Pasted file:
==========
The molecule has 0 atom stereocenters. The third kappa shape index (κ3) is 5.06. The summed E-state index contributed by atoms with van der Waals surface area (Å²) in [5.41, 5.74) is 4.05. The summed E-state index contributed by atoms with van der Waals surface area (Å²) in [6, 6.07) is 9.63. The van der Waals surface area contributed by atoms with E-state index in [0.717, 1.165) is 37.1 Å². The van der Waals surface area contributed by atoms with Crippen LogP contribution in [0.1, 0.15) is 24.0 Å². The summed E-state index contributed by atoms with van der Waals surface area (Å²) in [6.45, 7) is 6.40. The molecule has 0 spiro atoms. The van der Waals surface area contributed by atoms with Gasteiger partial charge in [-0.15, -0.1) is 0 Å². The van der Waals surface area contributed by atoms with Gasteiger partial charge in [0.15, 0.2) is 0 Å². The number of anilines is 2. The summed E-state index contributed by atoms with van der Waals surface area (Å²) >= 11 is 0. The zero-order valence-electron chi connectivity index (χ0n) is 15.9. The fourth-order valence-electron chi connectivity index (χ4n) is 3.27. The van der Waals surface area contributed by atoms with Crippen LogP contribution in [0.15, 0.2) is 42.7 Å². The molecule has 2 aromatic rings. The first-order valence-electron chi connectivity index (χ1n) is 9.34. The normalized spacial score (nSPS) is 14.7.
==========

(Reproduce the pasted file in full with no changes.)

The molecule has 0 atom stereocenters. The third kappa shape index (κ3) is 5.06. The summed E-state index contributed by atoms with van der Waals surface area (Å²) in [5.41, 5.74) is 4.05. The summed E-state index contributed by atoms with van der Waals surface area (Å²) in [6, 6.07) is 9.63. The van der Waals surface area contributed by atoms with E-state index in [0.717, 1.165) is 37.1 Å². The van der Waals surface area contributed by atoms with Crippen LogP contribution in [0.1, 0.15) is 24.0 Å². The summed E-state index contributed by atoms with van der Waals surface area (Å²) in [6.45, 7) is 6.40. The molecule has 0 spiro atoms. The van der Waals surface area contributed by atoms with Gasteiger partial charge in [-0.15, -0.1) is 0 Å². The van der Waals surface area contributed by atoms with Gasteiger partial charge in [0.15, 0.2) is 0 Å². The number of anilines is 2. The summed E-state index contributed by atoms with van der Waals surface area (Å²) >= 11 is 0. The zero-order valence-electron chi connectivity index (χ0n) is 15.9. The fourth-order valence-electron chi connectivity index (χ4n) is 3.27. The van der Waals surface area contributed by atoms with Crippen LogP contribution in [0.15, 0.2) is 42.7 Å². The molecule has 2 aromatic rings. The first-order valence-electron chi connectivity index (χ1n) is 9.34. The normalized spacial score (nSPS) is 14.7.